In The Scene Book: a Primer for the Fiction Writer, Sandra Scofield says, “Scene is ACTION . . . Scenes are those passages in narrative when we slow down and focus on an event in the story so that we are ‘in the moment’ with characters in action.”

According to Scofield, a scene has four basic elements:

  1. Event and emotion: In a scene, something is happening in real time. The reader is pulled into that real time, moment by moment, and is able to feel what the character(s) feels. There is action that results in a reaction, by both character and reader.
  1. Function: A scene appears in a story where it does for a reason. The writer should be able to articulate that reason. Does it develop a particular line of plot? Does it develop a character? Does it prepare the reader for something that comes later? Why is the scene there? If it doesn’t have a clear function, maybe you don’t need it or can summarize it.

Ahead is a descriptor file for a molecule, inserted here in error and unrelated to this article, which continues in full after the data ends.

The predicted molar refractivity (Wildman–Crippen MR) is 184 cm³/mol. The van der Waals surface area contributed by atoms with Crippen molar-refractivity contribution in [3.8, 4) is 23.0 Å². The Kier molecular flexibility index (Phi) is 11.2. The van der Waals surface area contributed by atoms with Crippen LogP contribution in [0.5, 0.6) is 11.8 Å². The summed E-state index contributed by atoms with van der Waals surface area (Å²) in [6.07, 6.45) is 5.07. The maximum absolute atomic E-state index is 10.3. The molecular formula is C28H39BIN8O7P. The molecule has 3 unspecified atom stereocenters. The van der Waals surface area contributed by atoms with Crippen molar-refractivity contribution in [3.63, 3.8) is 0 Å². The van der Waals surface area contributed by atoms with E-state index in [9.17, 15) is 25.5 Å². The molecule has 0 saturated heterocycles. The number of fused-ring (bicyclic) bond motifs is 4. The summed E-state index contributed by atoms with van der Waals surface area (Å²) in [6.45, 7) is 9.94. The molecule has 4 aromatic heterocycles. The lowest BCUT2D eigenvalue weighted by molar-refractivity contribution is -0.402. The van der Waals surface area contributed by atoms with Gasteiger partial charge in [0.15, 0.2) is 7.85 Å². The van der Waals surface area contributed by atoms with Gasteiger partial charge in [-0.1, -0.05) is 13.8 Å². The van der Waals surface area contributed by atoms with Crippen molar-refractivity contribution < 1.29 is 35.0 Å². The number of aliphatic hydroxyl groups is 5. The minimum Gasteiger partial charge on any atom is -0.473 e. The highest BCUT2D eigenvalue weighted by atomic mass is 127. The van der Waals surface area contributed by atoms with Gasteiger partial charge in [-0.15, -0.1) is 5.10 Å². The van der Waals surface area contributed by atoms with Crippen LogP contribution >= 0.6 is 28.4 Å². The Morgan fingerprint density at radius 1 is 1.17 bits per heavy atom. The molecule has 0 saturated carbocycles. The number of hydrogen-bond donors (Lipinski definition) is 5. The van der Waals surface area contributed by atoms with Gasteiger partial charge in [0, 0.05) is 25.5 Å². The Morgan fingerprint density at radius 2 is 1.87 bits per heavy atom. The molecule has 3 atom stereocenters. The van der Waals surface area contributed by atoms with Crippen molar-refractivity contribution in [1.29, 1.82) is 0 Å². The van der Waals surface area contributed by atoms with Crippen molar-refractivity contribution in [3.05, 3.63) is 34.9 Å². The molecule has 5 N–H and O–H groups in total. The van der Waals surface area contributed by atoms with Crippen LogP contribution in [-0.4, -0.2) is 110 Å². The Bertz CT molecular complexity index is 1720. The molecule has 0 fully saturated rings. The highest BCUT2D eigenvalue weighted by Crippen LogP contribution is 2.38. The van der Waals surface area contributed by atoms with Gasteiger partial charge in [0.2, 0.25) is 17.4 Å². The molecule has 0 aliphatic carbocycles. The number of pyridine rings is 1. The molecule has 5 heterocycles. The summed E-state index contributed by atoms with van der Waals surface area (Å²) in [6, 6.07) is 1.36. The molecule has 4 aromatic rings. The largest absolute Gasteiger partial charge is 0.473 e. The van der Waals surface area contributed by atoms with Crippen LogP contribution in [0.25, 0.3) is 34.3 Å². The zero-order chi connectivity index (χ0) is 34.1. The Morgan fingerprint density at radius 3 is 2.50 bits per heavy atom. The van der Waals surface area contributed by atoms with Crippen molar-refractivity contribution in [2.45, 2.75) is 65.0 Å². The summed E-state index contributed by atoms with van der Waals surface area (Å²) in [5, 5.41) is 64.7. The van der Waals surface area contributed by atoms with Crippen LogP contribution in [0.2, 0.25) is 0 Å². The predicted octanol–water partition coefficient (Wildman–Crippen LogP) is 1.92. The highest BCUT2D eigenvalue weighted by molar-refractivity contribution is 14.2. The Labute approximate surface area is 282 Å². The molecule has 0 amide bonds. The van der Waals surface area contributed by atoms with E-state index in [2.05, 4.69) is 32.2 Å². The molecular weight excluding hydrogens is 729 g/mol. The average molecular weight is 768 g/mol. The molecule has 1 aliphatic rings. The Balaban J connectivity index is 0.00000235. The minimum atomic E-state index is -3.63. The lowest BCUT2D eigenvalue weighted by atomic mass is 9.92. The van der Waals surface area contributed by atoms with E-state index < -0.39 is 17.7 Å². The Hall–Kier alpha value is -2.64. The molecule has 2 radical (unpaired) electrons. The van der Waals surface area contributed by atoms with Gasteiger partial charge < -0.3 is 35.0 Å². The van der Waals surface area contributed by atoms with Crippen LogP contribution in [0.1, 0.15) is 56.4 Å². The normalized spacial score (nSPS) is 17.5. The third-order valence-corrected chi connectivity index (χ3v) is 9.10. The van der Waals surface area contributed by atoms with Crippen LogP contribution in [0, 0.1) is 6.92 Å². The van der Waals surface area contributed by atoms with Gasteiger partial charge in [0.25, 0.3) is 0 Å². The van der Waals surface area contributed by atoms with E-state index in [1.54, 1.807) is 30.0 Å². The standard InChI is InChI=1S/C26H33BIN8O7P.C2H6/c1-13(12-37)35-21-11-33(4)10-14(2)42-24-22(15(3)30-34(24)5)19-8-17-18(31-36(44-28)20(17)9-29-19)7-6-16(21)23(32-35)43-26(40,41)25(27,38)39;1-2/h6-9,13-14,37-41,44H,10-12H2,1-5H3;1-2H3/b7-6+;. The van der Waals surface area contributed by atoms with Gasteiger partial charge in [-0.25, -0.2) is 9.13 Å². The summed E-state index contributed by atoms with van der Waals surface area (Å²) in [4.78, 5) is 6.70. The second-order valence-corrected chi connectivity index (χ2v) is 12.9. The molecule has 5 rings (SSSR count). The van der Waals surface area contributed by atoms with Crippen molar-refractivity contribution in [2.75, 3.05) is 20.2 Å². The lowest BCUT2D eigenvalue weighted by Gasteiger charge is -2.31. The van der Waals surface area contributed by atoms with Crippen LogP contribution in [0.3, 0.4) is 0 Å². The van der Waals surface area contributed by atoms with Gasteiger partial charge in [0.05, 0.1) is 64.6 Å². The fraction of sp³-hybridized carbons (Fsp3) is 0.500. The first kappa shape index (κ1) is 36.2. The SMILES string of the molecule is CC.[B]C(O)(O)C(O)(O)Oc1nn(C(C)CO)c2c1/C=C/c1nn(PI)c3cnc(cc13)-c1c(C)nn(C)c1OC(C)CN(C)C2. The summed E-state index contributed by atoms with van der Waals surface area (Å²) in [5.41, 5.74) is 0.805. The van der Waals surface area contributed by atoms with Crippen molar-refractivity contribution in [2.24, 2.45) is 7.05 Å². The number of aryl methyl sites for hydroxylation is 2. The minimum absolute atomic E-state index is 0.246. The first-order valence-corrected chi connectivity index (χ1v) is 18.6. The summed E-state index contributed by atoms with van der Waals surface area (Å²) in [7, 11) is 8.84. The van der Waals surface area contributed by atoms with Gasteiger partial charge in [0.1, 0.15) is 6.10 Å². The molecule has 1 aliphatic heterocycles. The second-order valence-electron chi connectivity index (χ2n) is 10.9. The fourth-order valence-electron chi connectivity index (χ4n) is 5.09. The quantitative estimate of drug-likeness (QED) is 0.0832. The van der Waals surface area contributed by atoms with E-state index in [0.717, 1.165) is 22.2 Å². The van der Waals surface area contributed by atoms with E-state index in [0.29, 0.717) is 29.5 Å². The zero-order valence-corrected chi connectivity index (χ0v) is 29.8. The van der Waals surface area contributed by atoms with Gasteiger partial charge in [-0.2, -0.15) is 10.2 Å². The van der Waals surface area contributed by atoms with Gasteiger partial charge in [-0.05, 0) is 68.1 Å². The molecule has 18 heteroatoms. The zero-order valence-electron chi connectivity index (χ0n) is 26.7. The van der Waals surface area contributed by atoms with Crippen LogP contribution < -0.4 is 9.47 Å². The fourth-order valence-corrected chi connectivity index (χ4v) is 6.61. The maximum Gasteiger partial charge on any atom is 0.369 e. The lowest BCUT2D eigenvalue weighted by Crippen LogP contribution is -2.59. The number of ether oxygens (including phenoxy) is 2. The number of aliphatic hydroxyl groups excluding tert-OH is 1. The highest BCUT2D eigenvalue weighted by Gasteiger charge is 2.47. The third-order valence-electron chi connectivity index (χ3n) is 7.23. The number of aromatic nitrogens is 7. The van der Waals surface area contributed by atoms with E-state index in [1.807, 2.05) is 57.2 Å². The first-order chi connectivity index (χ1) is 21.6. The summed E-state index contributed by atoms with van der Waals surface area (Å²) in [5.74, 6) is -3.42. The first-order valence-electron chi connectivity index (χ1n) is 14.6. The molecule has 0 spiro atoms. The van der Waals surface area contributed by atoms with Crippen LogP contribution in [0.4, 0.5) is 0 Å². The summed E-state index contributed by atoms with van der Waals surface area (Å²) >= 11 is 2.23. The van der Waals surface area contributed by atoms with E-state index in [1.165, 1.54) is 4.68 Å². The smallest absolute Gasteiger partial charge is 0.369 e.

1. Structure: A scene has a beginning, middle, and end. In a short scene, the structure may not be as apparent as in a longer scene. But every scene will begin at a particular moment in time. Something will happen in that moment. And there will be a result or reaction. A very simple example: a character gets on a bus and finds a seat; the man and woman sitting behind her argue vehemently; the woman slaps the man; the character gets off the bus smiling. Beginning, middle, end.
  1. Pulse: A scene has an energy, drawn from the story as a whole, that connects with the reader and makes the scene memorable. Pulse is the most difficult to define of the four elements of a scene. I might call it a little emotional charge that any good scene carries and that the reader feels when she reads the scene.

Scenes are the high octane fuel that runs the engine of the story. Sometimes the engine idles, sometimes it roars. Without scenes, it doesn’t run at all.